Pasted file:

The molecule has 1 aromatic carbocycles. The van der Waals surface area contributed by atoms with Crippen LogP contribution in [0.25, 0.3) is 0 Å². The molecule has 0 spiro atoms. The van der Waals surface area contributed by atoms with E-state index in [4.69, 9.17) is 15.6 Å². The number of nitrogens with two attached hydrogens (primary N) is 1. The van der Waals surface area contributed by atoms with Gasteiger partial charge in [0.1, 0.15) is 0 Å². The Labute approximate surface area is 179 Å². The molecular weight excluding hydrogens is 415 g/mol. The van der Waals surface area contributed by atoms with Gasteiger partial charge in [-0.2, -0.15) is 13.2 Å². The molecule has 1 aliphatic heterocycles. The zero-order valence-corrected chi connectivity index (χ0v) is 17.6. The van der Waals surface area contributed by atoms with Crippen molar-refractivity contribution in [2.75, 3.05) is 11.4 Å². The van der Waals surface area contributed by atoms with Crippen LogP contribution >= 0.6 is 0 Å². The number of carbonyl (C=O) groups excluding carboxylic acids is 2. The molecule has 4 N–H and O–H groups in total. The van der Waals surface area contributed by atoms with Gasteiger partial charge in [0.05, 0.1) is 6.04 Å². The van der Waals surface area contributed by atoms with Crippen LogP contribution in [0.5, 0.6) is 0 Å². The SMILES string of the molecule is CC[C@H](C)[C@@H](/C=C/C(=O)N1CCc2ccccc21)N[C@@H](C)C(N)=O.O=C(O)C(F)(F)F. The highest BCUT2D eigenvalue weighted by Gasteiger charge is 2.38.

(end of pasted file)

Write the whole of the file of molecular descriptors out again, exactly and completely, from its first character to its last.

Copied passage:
The molecule has 1 aromatic carbocycles. The van der Waals surface area contributed by atoms with Crippen LogP contribution in [0.25, 0.3) is 0 Å². The molecule has 0 spiro atoms. The van der Waals surface area contributed by atoms with E-state index in [4.69, 9.17) is 15.6 Å². The number of nitrogens with two attached hydrogens (primary N) is 1. The van der Waals surface area contributed by atoms with Gasteiger partial charge in [0.1, 0.15) is 0 Å². The Labute approximate surface area is 179 Å². The molecular weight excluding hydrogens is 415 g/mol. The van der Waals surface area contributed by atoms with Gasteiger partial charge in [-0.2, -0.15) is 13.2 Å². The molecule has 1 aliphatic heterocycles. The zero-order valence-corrected chi connectivity index (χ0v) is 17.6. The van der Waals surface area contributed by atoms with Crippen molar-refractivity contribution in [2.75, 3.05) is 11.4 Å². The van der Waals surface area contributed by atoms with Crippen LogP contribution >= 0.6 is 0 Å². The number of carbonyl (C=O) groups excluding carboxylic acids is 2. The molecule has 4 N–H and O–H groups in total. The van der Waals surface area contributed by atoms with Gasteiger partial charge in [0.05, 0.1) is 6.04 Å². The van der Waals surface area contributed by atoms with Crippen LogP contribution in [0.5, 0.6) is 0 Å². The SMILES string of the molecule is CC[C@H](C)[C@@H](/C=C/C(=O)N1CCc2ccccc21)N[C@@H](C)C(N)=O.O=C(O)C(F)(F)F. The highest BCUT2D eigenvalue weighted by Gasteiger charge is 2.38.